models complex noise via mixture of Gaussian distribution, which is time-consuming due to the use of variational Bayesian inference techniques. The method of

[24] models the noise in a noisy image by a multivariate Gaussian and performs denoising by the Bayesian non-local means [30]. The commercial software Neat Image [25] estimates the global noise parameters from a flat region of the given noisy image and filters the noise accordingly. However, both the two methods [24, 25] ignore the local statistical property of the noise which is signal dependent and varies with different pixels. The method [26] considers the different noise statistics in different channels, but ignores that the noise is signal dependent and has different levels in different local patches. By far, real-world image denoising is still a challenging problem in low level vision [29].

Sparse coding (SC) has been well studied in many computer vision and pattern recognition problems

[31, 32, 33], including image denoising [4, 5, 10, 11, 14]. In general, given an input signal and the dictionary of coding atoms, the SC model can be formulated as

(1)

where is the coding vector of the signal over the dictionary , is the regularization parameter, and or to enforce sparse regularization on . Some representative SC based image denoising methods include K-SVD [4], LSSC [10], and NCSR [11]. Though being effective on dealing with AWGN, SC based denoising methods are essentially limited by the data-fidelity term described by (or Frobenius) norm, which actually assumes white Gaussian noise and is not able to characterize the signal dependent and realistic noise.

In this paper, we propose to lift the SC model (1) to a robust denoiser for real-world noisy images by utilizing the channel-wise statistics and locally signal dependent property of the realistic noise, as demonstrated in Fig. 2. Specifically, we propose a trilateral weighted sparse coding (TWSC) scheme for real-world image denoising. Two weight matrices are introduced into the data-fidelity term of the SC model to characterize the realistic noise property, and another weight matrix is introduced into the regularization term to characterize the sparsity priors of natural images. We reformulate the proposed TWSC scheme into a linear equality-constrained optimization program, and solve it under the alternating direction method of multipliers (ADMM) [34] framework. One step of our ADMM is to solve a Sylvester equation, whose unique solution is not always guaranteed. Hence, we provide theoretical analysis on the existence and uniqueness of the solution to the proposed TWSC scheme. Experiments on three datasets of real-world noisy images demonstrate that the proposed TWSC scheme achieves much better performance than the state-of-the-art denoising methods.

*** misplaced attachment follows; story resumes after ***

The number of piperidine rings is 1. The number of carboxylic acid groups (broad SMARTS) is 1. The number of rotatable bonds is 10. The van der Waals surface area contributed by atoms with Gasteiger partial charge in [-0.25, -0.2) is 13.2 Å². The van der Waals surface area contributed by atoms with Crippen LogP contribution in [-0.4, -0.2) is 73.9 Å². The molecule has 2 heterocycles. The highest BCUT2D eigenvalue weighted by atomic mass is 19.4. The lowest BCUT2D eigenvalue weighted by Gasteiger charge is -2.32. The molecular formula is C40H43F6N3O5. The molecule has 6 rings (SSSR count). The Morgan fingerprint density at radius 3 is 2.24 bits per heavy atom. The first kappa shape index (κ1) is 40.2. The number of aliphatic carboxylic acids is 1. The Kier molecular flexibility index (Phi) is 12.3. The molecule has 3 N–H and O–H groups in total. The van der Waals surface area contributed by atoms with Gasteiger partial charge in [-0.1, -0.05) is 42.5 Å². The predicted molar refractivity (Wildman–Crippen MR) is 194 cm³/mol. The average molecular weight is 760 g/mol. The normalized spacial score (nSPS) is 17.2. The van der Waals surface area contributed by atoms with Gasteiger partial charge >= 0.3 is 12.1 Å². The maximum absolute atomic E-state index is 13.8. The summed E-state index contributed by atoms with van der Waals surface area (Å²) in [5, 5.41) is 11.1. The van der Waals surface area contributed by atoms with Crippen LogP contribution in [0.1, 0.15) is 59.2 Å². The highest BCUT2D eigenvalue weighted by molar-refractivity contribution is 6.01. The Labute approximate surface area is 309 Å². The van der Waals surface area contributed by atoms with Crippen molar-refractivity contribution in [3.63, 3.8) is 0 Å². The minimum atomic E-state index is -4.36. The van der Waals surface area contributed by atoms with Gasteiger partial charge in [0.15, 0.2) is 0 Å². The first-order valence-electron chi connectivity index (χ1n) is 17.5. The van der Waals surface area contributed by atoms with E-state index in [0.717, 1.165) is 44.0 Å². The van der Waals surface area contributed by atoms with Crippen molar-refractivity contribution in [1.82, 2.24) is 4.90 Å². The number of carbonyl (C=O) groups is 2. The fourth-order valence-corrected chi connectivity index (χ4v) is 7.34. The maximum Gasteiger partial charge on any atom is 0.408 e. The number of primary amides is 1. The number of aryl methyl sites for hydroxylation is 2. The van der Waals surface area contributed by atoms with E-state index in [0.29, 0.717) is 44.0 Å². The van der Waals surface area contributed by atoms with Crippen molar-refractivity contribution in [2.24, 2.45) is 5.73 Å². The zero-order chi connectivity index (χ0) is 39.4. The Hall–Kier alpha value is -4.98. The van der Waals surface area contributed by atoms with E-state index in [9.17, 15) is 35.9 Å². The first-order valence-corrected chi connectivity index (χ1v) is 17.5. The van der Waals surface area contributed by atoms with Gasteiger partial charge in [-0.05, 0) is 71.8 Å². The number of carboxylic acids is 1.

2 The Proposed Real-World Image Denoising Algorithm

2.1 The Trilateral Weighted Sparse Coding Model

The real-world image denoising problem is to recover the clean image from its noisy observation. Current denoising methods [4, 5, 6, 7, 8, 9, 10, 11, 12, 13, 14, 15, 16] are mostly patch based. Given a noisy image, a local patch of size is extracted from it and stretched to a vector, denoted by , where is the corresponding patch in channel , where is the index of R, G, and B channels. For each local patch , we search the most similar patches to it (including itself) by Euclidean distance in a local window around it. By stacking the similar patches column by column, we form a noisy patch matrix , where and are the corresponding clean and noise patch matrices, respectively. The noisy patch matrix can be written as , where is the sub-matrix of channel . Suppose that we have a dictionary , where is the sub-dictionary corresponding to channel . In fact, the dictionary can be learned from external natrual images, or from the input noisy patch matrix .

Under the traditional sparse coding (SC) framework [35], the sparse coding matrix of over can be obtained by

(2)

where is the regularization parameter. Once is computed, the latent clean patch matrix can be estimated as . Though having achieved promising performance on additive white Gaussian noise (AWGN), the tranditional SC based denoising methods [4, 5, 10, 11, 14] are very limited in dealing with realistic noise in real-world images captured by CCD or CMOS cameras. The reason is that the realistic noise is non-Gaussian, varies locally and across channels, which cannot be characterized well by the Frobenius norm in the SC model (2) [21, 24, 29, 36].

To account for the varying statistics of realistic noise in different channels and different patches, we introduce two weight matrices and to characterize the SC residual () in the data-fidelity term of Eq. (2). Besides, to better characterize the sparsity priors of the natural images, we introduce a third weight matrix , which is related to the distribution of the sparse coefficients matrix , into the regularization term of Eq. (2). For the dictionary , we learn it adaptively by applying the SVD [37] to the given data matrix as

(3)

Note that in this paper, we are not aiming at proposing a new dictionary learning scheme as [4] did. Once obtained from SVD, the dictionary is fixed and not updated iteratively. Finally, the proposed trilateral weighted sparse coding (TWSC) model is formulated as:

(4)

Note that the parameter has been implicitly incorporated into the weight matrix .

2.2 The Setting of Weight Matrices